Children are often strong in visual organization and perception, including reading and vocabulary.

Affected children’s spoken language is sometimes affected by hypernasality, is generally poorer than their comprehension.

Auditory information processing, sequential processing, arithmetic and writing skills, visual and auditory short-term memory and auditory attention span are poor, and such deficits remain throughout adulthood.

Frequently associated with insatiable appetite, often resulting in morbid obesity.

Prader-Willi syndrome is the most common genetic cause of morbid obesity in children.

Genetic abnormalities in chromosome 15 disrupt the normal functioning of the hypothalamus and may be related.

In patients with Prader-Willi syndrome

the hypothalamus nerve cells produce oxytocin, a hormone thought to contribute to satiety, have been found to be abnormal.

Patients have high ghrelin levels, which are thought to directly contribute to the hyperphagia, and obesity.

Patients with PWS experience compulsive behavior and anxiety.

5-10% of patients experience hallucinations, paranoia and depression.

Behavioral problems develop in early childhood in 70–90% of cases.

Behavioral problems include:

stubbornness, temper tantrums, controlling and manipulative behavior, difficulty with change in routine, and compulsive-like behaviors.

Patients have short stature, are obese with abnormal body composition, have reduced fat free mass, have reduced lean body mass (LBM) and total energy expenditure, have decreased bone density, and hypogonadism.

In males undescended testes may occur.

In females benign premature adrenarche may occur.

Commonly associated with development of strabismus.

Caused by the deletion of the paternal copies of the SNRPN and necdin genes along with clusters of snoRNAs.

These are on chromosome 15 located in the region 15q11-13, and this region may be lost by several genetic mechanisms which, in the majority of instances occurs through chance mutation.

The maternally inherited copies of these genes are virtually silent, only the paternal copies of the genes are expressed.

PWS results from the loss of paternal copies of this region.

The risk to siblings is <1% if the affected child has a gene deletion or uniparental disomy, up to 50% if the affected child has a mutation of the imprinting control region, and up to 25% if a parental chromosomal translocation is present.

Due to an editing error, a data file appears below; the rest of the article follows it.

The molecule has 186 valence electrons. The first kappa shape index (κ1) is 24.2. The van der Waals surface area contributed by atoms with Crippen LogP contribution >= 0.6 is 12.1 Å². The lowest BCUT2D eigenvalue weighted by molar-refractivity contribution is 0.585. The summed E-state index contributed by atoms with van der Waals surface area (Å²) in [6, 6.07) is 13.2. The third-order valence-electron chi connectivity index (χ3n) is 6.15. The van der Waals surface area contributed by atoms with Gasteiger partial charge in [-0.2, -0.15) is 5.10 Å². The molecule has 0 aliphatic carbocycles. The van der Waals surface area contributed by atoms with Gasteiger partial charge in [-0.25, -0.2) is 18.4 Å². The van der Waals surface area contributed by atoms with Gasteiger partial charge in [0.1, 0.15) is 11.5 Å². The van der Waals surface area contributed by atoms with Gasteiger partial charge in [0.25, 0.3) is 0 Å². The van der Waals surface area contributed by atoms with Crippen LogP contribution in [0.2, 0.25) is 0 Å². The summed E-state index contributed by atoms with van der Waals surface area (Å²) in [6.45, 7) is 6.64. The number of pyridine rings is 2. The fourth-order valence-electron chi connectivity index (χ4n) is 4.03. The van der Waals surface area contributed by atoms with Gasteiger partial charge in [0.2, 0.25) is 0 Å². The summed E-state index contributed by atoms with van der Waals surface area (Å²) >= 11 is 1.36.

Prenatal testing is possible for the genetic mechanisms.

Deletion of the 29 copies of the C/D box snoRNA SNORD116 (HBII-85) has been shown to be the primary cause of Prader–Willi syndrome.

PWS affects approximately 1 in 10,000 to 1 in 25,000 newborns.

There are more than 400,000 people who live with PWS around the world.

It is traditionally characterized by hypotonia, short stature, hyperphagia, obesity, behavioral issues, small hands and feet, hypogonadism, and mild intellectual disability.

With early diagnosis and treatment the prognosis is beginning to change.

It is a spectrum disorder and symptoms can range from mild to severe and may change throughout the person’s lifetime.

The syndrome is diagnosed through genetic testing.

Genetic testing is recommended for newborns with pronounced hypotonia.

Early diagnosis and early intervention as well as the early use of growth hormone supports linear growth and increased muscle mass, and may lessen food preoccupation and weight gain.

Daily recombinant growth hormone injections are indicated.

In Prader–Willi syndrome GH can help children with height, weight, body mass, strength, and agility.

With GH increase of growth rate, especially in the first year of treatment, and improved body composition, higher muscle mass, lower fat mass, improved weight management; increased energy and physical activity; improved strength, agility, and endurance; and improved respiratory function have been reported.


Diagnosis is by genetic testing, specifically DNA-based methylation testing to detect the absence of the paternally contributed Prader–Willi syndrome/Angelman syndrome (PWS/AS) region on chromosome 15q11-q13.

Genetic testing detects over 97% of cases.

Often misdiagnosed as other syndromes.

Has no cure.

Patients require therapy to improve muscle tone, speech and occupational therapy as indicated.

Children benefit from a highly structured learning environment.

The largest problem associated with the syndrome is severe obesity.

Physical activity is encouraged to optimize strength and promote a healthy lifestyle.

Daily recombinant growth hormone injections are indicated for children, as it supports linear growth and increased muscle mass, and may lessen food preoccupation and weight gain.

Obstructive sleep apnea is a common complication of obesity.

Unsuccessful treatment for the obesity is gastric bypass.

Patients have a very high tolerance to pain.

Behavior and psychiatric problems are treated with parental education and training.

Serotonin agonists are effective in lessening temper tantrums and improving compulsivity.